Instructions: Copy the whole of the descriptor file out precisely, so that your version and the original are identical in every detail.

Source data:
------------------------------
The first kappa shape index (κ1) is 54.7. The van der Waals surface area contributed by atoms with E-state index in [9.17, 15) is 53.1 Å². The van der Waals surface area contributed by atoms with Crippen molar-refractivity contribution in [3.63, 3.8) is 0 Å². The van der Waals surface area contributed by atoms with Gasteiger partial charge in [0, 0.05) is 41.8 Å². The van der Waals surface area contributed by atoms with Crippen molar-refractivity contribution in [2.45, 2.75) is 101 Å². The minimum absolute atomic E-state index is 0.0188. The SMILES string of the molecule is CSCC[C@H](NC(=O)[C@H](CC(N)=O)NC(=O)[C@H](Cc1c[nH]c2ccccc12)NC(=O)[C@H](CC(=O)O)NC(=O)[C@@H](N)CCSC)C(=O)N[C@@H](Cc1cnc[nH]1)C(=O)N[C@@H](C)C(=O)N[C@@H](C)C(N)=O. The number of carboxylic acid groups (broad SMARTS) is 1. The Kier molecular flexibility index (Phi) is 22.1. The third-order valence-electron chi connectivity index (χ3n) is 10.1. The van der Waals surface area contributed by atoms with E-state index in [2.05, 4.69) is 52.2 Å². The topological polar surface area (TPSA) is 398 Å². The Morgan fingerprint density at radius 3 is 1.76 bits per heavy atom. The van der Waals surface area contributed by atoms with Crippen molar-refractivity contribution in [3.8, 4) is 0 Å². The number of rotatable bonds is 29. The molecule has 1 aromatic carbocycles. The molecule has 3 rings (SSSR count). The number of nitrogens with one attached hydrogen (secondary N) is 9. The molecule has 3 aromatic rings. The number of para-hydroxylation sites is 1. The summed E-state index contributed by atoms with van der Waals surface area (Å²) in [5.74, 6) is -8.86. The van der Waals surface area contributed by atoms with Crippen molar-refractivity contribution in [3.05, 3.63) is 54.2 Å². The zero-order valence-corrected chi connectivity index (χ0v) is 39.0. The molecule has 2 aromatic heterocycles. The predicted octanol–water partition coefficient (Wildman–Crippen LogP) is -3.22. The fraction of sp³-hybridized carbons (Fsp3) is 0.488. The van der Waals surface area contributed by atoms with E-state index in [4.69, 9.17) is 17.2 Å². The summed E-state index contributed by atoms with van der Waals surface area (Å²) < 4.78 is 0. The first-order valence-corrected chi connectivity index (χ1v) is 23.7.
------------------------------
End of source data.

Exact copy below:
The first kappa shape index (κ1) is 54.7. The van der Waals surface area contributed by atoms with E-state index in [9.17, 15) is 53.1 Å². The van der Waals surface area contributed by atoms with Crippen molar-refractivity contribution in [3.63, 3.8) is 0 Å². The van der Waals surface area contributed by atoms with Gasteiger partial charge in [0, 0.05) is 41.8 Å². The van der Waals surface area contributed by atoms with Crippen molar-refractivity contribution in [2.45, 2.75) is 101 Å². The minimum absolute atomic E-state index is 0.0188. The SMILES string of the molecule is CSCC[C@H](NC(=O)[C@H](CC(N)=O)NC(=O)[C@H](Cc1c[nH]c2ccccc12)NC(=O)[C@H](CC(=O)O)NC(=O)[C@@H](N)CCSC)C(=O)N[C@@H](Cc1cnc[nH]1)C(=O)N[C@@H](C)C(=O)N[C@@H](C)C(N)=O. The number of carboxylic acid groups (broad SMARTS) is 1. The Kier molecular flexibility index (Phi) is 22.1. The third-order valence-electron chi connectivity index (χ3n) is 10.1. The van der Waals surface area contributed by atoms with E-state index in [2.05, 4.69) is 52.2 Å². The topological polar surface area (TPSA) is 398 Å². The Morgan fingerprint density at radius 3 is 1.76 bits per heavy atom. The van der Waals surface area contributed by atoms with Crippen molar-refractivity contribution in [3.8, 4) is 0 Å². The number of rotatable bonds is 29. The molecule has 1 aromatic carbocycles. The molecule has 3 rings (SSSR count). The number of nitrogens with one attached hydrogen (secondary N) is 9. The molecule has 3 aromatic rings. The number of para-hydroxylation sites is 1. The summed E-state index contributed by atoms with van der Waals surface area (Å²) in [5.74, 6) is -8.86. The van der Waals surface area contributed by atoms with Crippen molar-refractivity contribution in [3.05, 3.63) is 54.2 Å². The zero-order valence-corrected chi connectivity index (χ0v) is 39.0. The molecule has 2 aromatic heterocycles. The predicted octanol–water partition coefficient (Wildman–Crippen LogP) is -3.22. The fraction of sp³-hybridized carbons (Fsp3) is 0.488. The van der Waals surface area contributed by atoms with E-state index in [4.69, 9.17) is 17.2 Å². The summed E-state index contributed by atoms with van der Waals surface area (Å²) < 4.78 is 0. The first-order valence-corrected chi connectivity index (χ1v) is 23.7.